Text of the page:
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Peter Morgan: on 10/22/08 at 13:49pm UTC, wrote Regarding the "What about 'spooky' action at a distance?" comment, you...

Ken: on 10/16/08 at 21:20pm UTC, wrote There is a basic logical mistake here just like Russell's paradox. It also...

Elroy: on 10/16/08 at 3:54am UTC, wrote Is this a description or a recipe of something? There is about four maybe...

Rowan GRIGG: on 10/7/08 at 4:44am UTC, wrote If it were possible to visualize these devices, then it might be as a...

Mick: on 10/6/08 at 23:51pm UTC, wrote What about 'spooky' action at a distance?

Rowan GRIGG: on 9/10/08 at 9:36am UTC, wrote Essay Abstract Introducing the notion that the fundamental quantum...


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First Things First: The Physics of Causality
Why do we remember the past and not the future? Untangling the connections between cause and effect, choice, and entropy.

Can Time Be Saved From Physics?
Philosophers, physicists and neuroscientists discuss how our sense of time’s flow might arise through our interactions with external stimuli—despite suggestions from Einstein's relativity that our perception of the passage of time is an illusion.

A devilish new framework of thermodynamics that focuses on how we observe information could help illuminate our understanding of probability and rewrite quantum theory.

Gravity's Residue
An unusual approach to unifying the laws of physics could solve Hawking's black-hole information paradox—and its predicted gravitational "memory effect" could be picked up by LIGO.

Could Mind Forge the Universe?
Objective reality, and the laws of physics themselves, emerge from our observations, according to a new framework that turns what we think of as fundamental on its head.

October 18, 2019

CATEGORY: The Nature of Time Essay Contest (2008) [back]
TOPIC: On the Origin of Time by Rowan GRIGG [refresh]
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Rowan GRIGG wrote on Sep. 10, 2008 @ 09:36 GMT
Essay Abstract

Introducing the notion that the fundamental quantum of time arises from the absolute period of the execution cycle in pairs of mutually supportive (simulating) computations.

Author Bio

Rowan GRIGG is a computing systems engineer with a keen interest in elemental questions. He lives in Canberra, Australia.

Download Essay PDF File

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Mick wrote on Oct. 6, 2008 @ 23:51 GMT
What about 'spooky' action at a distance?

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Rowan GRIGG wrote on Oct. 7, 2008 @ 04:44 GMT
If it were possible to visualize these devices, then it might be as a sequence of digits running along a tape that has been looped back on itself with a half twist, to form a single surface – the familiar Möbius strip. Because the machines are merely simulating each other, and then simulating some simple aspect of the physical world, they require only a short length of tape, as distinct from the infinitely long tape required in Turing’s original proposal to compute every decidable statement.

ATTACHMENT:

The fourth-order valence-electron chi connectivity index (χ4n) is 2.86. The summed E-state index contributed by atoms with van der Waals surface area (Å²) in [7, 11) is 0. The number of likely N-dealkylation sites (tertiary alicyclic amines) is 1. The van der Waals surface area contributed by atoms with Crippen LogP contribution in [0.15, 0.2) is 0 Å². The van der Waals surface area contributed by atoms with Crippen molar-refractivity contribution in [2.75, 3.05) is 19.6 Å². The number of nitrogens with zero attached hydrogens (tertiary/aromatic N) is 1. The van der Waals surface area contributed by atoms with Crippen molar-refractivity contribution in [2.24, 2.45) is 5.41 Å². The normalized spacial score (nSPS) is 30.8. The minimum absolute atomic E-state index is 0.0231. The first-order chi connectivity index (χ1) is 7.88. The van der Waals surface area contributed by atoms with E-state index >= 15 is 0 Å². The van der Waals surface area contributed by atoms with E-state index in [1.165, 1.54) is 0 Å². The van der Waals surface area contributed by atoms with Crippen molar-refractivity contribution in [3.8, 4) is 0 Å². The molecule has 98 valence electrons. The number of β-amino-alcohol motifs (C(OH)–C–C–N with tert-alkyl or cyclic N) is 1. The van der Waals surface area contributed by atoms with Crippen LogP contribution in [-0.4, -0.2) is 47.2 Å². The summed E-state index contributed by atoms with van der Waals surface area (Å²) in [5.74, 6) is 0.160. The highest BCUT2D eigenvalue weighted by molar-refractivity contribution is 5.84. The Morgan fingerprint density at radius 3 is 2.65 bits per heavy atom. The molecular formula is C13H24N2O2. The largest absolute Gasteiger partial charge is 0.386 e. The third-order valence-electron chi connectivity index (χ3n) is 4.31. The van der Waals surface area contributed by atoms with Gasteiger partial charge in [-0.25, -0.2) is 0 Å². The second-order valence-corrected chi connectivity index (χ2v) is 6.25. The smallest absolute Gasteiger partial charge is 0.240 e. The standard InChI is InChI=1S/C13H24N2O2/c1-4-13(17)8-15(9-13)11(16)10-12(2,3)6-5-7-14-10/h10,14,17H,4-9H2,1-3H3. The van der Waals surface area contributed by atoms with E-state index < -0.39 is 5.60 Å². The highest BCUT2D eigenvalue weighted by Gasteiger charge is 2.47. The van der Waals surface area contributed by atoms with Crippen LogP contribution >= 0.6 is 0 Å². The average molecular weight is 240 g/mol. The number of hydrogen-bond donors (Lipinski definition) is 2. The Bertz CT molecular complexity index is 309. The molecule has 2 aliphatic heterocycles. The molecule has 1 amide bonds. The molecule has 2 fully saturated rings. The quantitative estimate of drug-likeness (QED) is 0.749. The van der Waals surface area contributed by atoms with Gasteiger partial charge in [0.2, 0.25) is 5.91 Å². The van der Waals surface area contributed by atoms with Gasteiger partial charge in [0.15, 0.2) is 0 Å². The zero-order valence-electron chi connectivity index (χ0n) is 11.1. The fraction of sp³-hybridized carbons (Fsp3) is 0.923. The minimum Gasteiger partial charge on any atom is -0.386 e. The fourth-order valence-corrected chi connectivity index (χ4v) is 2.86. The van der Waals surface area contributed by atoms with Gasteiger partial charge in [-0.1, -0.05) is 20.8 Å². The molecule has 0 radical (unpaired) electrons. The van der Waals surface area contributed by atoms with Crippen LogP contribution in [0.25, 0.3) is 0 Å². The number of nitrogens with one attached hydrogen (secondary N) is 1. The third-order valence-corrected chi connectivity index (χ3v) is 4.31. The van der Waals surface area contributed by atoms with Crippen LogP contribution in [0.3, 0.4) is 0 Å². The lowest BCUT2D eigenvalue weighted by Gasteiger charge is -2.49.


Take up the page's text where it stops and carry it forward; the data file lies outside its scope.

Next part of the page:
Pursuing the analogy of the Möbius strip, two devices would divide the surface in half down its centre; four devices would divide it into quarters, and so on. As the number of devices grows, there is no limit to the longitudinal division of the surface to accommodate them, for in actuality they are not numbers written on a tape, they are dimensionless digits.

These devices do not occupy space. Rather, each device is actually simulating a quantum of space (a Planck volume), and doing so at a regular frequency. Despite the large number of these devices, and hence the vast expanse of space and quantity of matter that they present, every one of them actually resides at a singularity, a dimensionless mathematical reality that precedes the creation of a distended universe. It is for this reason that even the most separated quanta of our Universe (in simulated physical terms such as space and the transmission of light and gravity through it), can communicate with each other instantaneously (within a clock cycle). They do so directly across the ‘surface’ of the singularity.

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Elroy wrote on Oct. 16, 2008 @ 03:54 GMT
Is this a description or a recipe of something? There is about four maybe even five big ideas going on, and likewise with the terms for example nested reality, and contingent, so it's a series of hypotheses that care just vaguely proposed.

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Ken wrote on Oct. 16, 2008 @ 21:20 GMT
There is a basic logical mistake here just like Russell's paradox. It also implies that one can know and also be ignorant at the same time.

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Peter Morgan wrote on Oct. 22, 2008 @ 13:49 GMT
Regarding the "What about 'spooky' action at a distance?" comment, you might perhaps find the work on Bell-EPR by Hans De Raedt's group of interest. eg: arXiv:0712.3693v1 [quant-ph], "Event-by-event simulation of Einstein-Podolsky-Rosen-Bohm experiments"; click on his name on the arXiv page for a list of more recent publications, but I haven't kept up-to-date on the evolution of his group's thinking. His group has published numerous papers on this approach, and the attitude they adopt is an interesting finesse of usual criticisms of model building, but it should be approached critically.

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